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Mike McCarthy, Packers' O not aggressive enough

Seattle's miraculous comeback Sunday was thrilling and confounding. It was why we watch sports. For the Green Bay Packers, it was the cruelest loss imaginable.

For most of the day, it felt like the Packers should be winning by more. Their defense was dominating, but the offense wasn't capitalizing on opportunities. The only touchdown the Packers gave up in the first 57 minutes was on a trick play from special teams. 

After Packers safety Morgan Burnett picked off Russell Wilson with just over five minutes left, the Packers had the ball and a 12-point lead. The game should have been over so many times, but it really should have been over then. Coach Mike McCarthy's conservative decisions and the team's inability to move the ball late came back to haunt them.

The Packers had a fourth-and-goal at the one-yard line in the first quarter. That's a high percentage play, and if you fail the Seahawks are stuck on the shadow of their own goal line. McCarthy took the field goal. The Packers returned to the one-yard line one drive later, and kicked a field goal again.

"I didn't think it would take a lot of points to win this game," McCarthy said. "I came in here to run the ball. The one statistic I had a target to hit was 20."

The Packers were the better running team for much of Sunday, with Eddie Lacy showing exceptionally quick feet. But during the biggest spots of the game early, Green Bay didn't have faith in their attack. Late in the contest, they just didn't execute. They went three and out two straight times in the fourth quarter. 

After Burnett's interception, the Packers understandably tried to burn the play clock. But Lacy lost four yards, and then two yards. At that point, McCarthy didn't give Rodgers a chance to win the game with a long third down conversion try. They rushed for four yards and punted. While the Packers were up 19-7 at the time, they didn't get the ball back until they were trailing.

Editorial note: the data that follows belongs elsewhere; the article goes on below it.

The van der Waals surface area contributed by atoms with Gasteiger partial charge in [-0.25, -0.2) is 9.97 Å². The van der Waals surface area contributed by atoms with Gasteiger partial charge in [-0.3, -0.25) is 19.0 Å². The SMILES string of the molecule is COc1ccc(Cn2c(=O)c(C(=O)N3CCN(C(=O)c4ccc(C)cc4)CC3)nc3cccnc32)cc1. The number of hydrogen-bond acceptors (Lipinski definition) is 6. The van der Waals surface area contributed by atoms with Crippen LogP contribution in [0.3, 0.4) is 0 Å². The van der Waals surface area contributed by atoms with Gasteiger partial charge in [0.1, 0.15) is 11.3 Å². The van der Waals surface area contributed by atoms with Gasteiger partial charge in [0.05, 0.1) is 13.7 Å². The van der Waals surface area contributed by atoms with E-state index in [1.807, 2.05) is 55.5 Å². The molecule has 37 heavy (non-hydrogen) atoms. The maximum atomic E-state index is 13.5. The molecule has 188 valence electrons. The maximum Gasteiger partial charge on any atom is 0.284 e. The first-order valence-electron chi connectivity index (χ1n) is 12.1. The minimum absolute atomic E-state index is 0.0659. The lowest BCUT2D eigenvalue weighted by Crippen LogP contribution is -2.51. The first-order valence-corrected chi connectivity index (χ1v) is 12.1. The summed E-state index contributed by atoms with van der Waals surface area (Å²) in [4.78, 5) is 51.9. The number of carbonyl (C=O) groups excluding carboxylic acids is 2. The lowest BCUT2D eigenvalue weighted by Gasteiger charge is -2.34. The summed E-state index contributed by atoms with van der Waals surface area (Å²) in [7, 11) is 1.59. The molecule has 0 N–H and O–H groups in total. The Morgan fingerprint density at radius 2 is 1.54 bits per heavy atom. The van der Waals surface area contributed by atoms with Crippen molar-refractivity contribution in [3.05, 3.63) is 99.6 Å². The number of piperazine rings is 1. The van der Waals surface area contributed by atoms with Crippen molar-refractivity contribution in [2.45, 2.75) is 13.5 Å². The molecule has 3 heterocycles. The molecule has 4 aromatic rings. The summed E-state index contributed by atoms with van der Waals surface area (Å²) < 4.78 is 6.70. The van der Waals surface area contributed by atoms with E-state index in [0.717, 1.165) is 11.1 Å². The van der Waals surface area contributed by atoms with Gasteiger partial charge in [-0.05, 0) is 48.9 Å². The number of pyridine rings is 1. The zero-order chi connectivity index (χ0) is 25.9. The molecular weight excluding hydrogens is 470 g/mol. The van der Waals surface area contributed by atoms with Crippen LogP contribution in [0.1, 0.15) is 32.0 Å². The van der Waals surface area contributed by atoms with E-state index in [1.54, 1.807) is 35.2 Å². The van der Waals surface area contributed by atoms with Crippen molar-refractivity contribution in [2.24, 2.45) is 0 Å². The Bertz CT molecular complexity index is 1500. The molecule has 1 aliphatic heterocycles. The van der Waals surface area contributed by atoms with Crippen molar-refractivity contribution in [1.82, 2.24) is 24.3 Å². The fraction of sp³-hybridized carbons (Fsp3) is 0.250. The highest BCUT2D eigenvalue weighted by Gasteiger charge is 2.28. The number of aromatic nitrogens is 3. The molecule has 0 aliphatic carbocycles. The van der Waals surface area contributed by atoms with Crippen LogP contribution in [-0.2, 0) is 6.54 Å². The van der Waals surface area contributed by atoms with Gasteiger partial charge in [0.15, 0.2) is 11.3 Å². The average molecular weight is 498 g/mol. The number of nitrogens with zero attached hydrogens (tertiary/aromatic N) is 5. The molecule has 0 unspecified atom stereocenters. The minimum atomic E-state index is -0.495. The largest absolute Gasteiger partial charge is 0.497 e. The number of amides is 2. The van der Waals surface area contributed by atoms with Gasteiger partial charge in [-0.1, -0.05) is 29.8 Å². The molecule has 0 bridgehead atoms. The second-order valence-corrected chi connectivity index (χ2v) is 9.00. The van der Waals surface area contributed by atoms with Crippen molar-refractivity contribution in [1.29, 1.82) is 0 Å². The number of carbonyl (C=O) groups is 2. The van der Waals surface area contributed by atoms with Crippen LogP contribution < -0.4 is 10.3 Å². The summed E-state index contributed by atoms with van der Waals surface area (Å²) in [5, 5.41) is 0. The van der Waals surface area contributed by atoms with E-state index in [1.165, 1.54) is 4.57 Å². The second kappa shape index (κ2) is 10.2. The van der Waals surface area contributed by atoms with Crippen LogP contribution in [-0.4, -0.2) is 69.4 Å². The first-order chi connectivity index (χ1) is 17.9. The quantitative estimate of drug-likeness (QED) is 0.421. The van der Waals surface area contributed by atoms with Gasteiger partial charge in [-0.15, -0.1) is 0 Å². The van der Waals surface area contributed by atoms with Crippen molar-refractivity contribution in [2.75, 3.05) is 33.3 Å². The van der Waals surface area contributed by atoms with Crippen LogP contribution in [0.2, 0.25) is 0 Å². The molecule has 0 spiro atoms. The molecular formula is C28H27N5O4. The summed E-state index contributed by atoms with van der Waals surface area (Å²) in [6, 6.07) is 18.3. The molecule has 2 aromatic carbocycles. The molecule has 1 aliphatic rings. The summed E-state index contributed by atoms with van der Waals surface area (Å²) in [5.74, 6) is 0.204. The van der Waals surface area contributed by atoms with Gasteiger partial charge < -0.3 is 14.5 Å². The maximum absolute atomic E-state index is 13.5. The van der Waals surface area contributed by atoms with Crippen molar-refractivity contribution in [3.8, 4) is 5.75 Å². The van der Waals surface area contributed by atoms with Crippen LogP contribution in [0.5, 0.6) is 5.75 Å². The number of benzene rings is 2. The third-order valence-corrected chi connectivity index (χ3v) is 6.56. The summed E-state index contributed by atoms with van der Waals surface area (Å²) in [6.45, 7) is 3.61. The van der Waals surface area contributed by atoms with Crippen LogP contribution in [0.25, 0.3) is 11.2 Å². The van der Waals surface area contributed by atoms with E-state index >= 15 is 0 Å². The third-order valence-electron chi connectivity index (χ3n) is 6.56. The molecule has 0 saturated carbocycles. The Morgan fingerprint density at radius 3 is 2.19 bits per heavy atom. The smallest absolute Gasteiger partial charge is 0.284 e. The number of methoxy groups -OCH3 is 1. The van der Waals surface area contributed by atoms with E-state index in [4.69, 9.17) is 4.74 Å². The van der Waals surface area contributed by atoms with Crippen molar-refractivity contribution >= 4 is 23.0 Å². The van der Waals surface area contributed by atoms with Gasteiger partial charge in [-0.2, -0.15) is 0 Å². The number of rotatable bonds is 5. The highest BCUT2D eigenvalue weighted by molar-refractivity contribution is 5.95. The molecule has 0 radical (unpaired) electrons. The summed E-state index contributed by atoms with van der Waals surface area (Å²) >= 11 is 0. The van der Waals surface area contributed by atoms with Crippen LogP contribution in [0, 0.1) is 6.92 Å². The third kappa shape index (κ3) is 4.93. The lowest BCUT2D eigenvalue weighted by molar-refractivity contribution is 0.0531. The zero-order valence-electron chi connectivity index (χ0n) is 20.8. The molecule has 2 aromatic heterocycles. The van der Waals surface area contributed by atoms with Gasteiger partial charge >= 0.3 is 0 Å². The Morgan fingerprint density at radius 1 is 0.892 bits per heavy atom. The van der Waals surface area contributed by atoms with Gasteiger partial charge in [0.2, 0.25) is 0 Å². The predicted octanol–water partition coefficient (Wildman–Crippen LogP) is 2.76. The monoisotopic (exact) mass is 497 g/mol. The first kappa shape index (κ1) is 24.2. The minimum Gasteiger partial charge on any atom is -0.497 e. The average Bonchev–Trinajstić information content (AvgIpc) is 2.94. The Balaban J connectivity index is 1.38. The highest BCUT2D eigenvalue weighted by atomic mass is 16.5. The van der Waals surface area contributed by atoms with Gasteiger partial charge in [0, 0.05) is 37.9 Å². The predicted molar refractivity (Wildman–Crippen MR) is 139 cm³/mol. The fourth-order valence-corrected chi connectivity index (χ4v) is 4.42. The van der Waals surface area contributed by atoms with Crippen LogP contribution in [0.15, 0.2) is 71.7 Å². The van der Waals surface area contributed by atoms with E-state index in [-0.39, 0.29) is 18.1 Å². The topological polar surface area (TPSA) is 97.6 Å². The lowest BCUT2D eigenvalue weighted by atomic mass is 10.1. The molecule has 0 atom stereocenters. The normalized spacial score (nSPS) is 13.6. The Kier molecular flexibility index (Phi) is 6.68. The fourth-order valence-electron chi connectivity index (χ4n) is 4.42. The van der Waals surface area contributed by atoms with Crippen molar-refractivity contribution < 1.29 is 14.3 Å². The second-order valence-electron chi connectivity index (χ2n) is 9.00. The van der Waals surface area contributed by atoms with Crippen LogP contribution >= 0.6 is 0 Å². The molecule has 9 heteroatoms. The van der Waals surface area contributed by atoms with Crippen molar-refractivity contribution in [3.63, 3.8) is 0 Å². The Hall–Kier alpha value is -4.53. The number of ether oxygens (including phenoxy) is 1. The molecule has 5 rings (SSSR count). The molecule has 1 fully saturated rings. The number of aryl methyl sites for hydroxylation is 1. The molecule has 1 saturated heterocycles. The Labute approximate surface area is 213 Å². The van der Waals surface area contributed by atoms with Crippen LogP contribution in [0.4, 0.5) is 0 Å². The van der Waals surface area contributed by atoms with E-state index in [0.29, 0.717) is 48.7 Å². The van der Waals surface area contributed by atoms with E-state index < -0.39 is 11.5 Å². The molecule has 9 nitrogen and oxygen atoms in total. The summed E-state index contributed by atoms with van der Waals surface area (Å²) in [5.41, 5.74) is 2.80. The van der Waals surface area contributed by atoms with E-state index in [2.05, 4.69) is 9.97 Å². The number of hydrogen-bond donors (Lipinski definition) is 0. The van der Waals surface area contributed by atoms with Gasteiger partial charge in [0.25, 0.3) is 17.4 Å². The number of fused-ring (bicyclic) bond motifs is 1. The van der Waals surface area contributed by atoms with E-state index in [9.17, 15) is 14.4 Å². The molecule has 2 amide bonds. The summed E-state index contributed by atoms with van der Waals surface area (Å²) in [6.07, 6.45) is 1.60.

Richard Sherman was playing with one arm in the fourth quarter, but the Packers didn't try to throw it at him. 

"We gave it away," Rodgers said.

The dropped onside kick from Packers tight end Brandon Bostick will go down in history as an all-time painful gaffe. But Rodgers spoke like a man Sunday that knew his offense allowed the Seahawks to hang around too long. He threw two interceptions and averaged only 4.9 yards-per-attempt.

Rodgers and the Green Bay offense got the Packers this far, but they weren't aggressive or effective enough in the biggest spots Sunday.

One minute, it looked like the Packers were headed to the Super Bowl. Instead ...

"You go home," Rodgers said.

The latest Around The NFL Podcast recaps Championship Sunday, and breaks down the Seahawks' historic comeback against the Packers. Find more Around The NFL content on NFL NOW.

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